Brazil tables Bill To Allow Mining In Amazon Rainforest, Indigenous Tribes Protest

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Brazilian Indigenous People's Assembly said that Jair Bolsonaro's 'dream' of commercialising indigenous lands and start mining projects is their 'nightmare'

Written By Aanchal Nigam | Mumbai | Updated On:

Brazilian President Jair Bolsonaro sparked controversy with the introduction of a bill that could see the start mining operations in the Amazon Rainforest. In a controversial statement, Bolsonaro called it his 'dream' and said he wants to see it 'come true' while Sonia Guajajara of the Brazilian Indigenous People's Assembly said that 'his dream is our nightmare'.

Slamming the President Bolsonaro for his prejudice, Guajajara further said that far-right Brazilian government's new moves can also lead to the 'extermination' of indigenous groups in the Latin American nation. 

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The bill proposed by Bolsonaro on February 5 would not only allow mining but also farming and hydroelectric power projects that were previously prohibited in the protected regions of the world's largest rainforest.

The dissatisfaction further grew among the indigenous groups as the Brazillian government appointed a former evangelical missionary, Ricardo Lopes Dias, to the head the government department responsible for the protection of isolated groups in the country which is also home to 100 uncontacted indigenous tribes.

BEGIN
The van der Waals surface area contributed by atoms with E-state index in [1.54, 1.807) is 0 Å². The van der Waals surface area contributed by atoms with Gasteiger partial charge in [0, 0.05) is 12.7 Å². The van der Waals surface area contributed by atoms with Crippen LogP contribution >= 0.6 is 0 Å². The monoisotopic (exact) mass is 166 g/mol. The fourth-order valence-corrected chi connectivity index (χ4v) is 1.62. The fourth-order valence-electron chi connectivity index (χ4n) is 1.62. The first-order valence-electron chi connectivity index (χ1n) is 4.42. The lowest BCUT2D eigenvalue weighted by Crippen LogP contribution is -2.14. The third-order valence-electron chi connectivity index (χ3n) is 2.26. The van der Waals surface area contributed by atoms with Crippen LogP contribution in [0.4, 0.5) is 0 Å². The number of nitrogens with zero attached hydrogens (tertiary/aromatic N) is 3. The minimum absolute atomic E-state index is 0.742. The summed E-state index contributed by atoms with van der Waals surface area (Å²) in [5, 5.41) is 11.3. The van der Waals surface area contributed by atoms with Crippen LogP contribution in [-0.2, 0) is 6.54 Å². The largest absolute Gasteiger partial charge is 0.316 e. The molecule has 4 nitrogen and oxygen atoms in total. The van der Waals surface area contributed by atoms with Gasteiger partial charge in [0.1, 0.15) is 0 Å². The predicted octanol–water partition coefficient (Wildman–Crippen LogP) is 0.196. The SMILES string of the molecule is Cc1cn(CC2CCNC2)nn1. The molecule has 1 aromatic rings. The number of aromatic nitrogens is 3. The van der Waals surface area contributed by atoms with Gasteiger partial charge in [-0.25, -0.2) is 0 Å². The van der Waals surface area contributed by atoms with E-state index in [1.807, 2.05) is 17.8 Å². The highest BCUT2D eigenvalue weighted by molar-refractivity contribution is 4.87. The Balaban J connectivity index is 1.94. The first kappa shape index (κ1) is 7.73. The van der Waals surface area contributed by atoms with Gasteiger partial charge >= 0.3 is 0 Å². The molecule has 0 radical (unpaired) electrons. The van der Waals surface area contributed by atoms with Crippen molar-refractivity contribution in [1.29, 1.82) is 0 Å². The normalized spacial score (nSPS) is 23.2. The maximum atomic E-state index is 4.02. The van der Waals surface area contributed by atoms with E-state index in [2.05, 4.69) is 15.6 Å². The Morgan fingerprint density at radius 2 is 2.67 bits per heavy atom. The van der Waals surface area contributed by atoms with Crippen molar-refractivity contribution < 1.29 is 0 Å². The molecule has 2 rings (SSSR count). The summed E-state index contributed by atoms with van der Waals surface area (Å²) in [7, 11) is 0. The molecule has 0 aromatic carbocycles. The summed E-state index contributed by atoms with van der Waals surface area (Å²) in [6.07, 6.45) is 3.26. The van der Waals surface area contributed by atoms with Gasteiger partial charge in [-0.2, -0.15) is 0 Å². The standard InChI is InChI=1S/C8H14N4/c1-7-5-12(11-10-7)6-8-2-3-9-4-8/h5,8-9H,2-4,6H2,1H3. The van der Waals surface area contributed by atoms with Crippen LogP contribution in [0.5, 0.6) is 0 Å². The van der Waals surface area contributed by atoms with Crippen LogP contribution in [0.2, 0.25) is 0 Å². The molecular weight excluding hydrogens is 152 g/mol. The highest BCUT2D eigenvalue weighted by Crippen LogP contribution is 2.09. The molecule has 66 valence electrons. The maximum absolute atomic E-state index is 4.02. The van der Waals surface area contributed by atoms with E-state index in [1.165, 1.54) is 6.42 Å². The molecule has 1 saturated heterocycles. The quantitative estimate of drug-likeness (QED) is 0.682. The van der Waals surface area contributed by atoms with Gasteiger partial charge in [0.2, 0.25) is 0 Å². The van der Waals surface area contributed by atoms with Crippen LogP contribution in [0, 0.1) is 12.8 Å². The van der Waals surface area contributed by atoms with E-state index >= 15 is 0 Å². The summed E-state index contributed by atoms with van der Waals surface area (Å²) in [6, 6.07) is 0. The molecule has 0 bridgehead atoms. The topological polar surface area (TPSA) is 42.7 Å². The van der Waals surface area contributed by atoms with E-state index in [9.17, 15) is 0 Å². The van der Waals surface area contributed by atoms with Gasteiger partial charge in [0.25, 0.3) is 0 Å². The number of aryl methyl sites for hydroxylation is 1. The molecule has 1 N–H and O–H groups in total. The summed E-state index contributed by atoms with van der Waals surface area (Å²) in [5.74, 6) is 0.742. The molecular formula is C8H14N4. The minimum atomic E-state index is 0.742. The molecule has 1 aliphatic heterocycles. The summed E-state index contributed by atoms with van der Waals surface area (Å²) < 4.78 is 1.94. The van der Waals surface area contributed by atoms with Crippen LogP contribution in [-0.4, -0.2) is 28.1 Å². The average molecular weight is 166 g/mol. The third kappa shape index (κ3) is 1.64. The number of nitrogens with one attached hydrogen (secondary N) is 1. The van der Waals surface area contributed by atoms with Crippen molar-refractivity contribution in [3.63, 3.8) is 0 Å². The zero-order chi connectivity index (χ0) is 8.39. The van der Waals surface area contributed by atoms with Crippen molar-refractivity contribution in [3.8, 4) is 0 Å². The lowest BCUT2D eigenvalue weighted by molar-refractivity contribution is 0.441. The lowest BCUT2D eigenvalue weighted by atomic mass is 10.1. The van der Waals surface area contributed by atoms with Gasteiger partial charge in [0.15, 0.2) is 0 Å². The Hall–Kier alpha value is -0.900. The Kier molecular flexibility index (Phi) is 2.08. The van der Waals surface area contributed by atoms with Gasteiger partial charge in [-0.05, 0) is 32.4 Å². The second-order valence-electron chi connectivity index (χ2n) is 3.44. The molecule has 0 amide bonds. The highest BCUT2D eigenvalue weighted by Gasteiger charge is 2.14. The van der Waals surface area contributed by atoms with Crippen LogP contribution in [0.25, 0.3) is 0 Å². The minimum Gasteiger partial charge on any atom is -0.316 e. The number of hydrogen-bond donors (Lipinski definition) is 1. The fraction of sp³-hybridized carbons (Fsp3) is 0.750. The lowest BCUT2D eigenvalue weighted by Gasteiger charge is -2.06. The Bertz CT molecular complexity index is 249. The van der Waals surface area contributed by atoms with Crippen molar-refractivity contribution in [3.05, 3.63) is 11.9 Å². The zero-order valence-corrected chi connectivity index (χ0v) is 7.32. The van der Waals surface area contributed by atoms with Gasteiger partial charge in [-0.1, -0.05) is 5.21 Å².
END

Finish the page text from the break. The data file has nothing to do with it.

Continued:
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Bolsonaro's bill actions spark protests

The developments reportedly mark Bolsonaro's commitment to his two key groups of supporters -- the conservative Evangelical Christians and the Agrobusiness community. However, the announcement also fueled protests by indigenous groups.

According to international reports, in interviews with the Brazilian media, Dias has ensured that he would not harm the indigenous communities and would not 'evangelize' them. He rather asserted that he would be purely technical and also defended the indigenous groups. Dias further insisted that there has been prejudice against him because of his faith. However, activists, on the other hand, say that the new coordinator-general has not allayed their concerns keeping in consideration Dias' work in the Amazon in 1997-2007 as a member of the New Tribes nonprofit group.

Brazil officially accounts for 28 groups of isolated indigenous people in the Amazon. However, the Brazilian President has said on numerous occasions that indigenous people should be integrated into the country's mainstream society as their protected lands pose a threat to the development and national sovereignty.  

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(With agency inputs)

Brazil tables controversial bill allowing mining in Amazon Rainforest 

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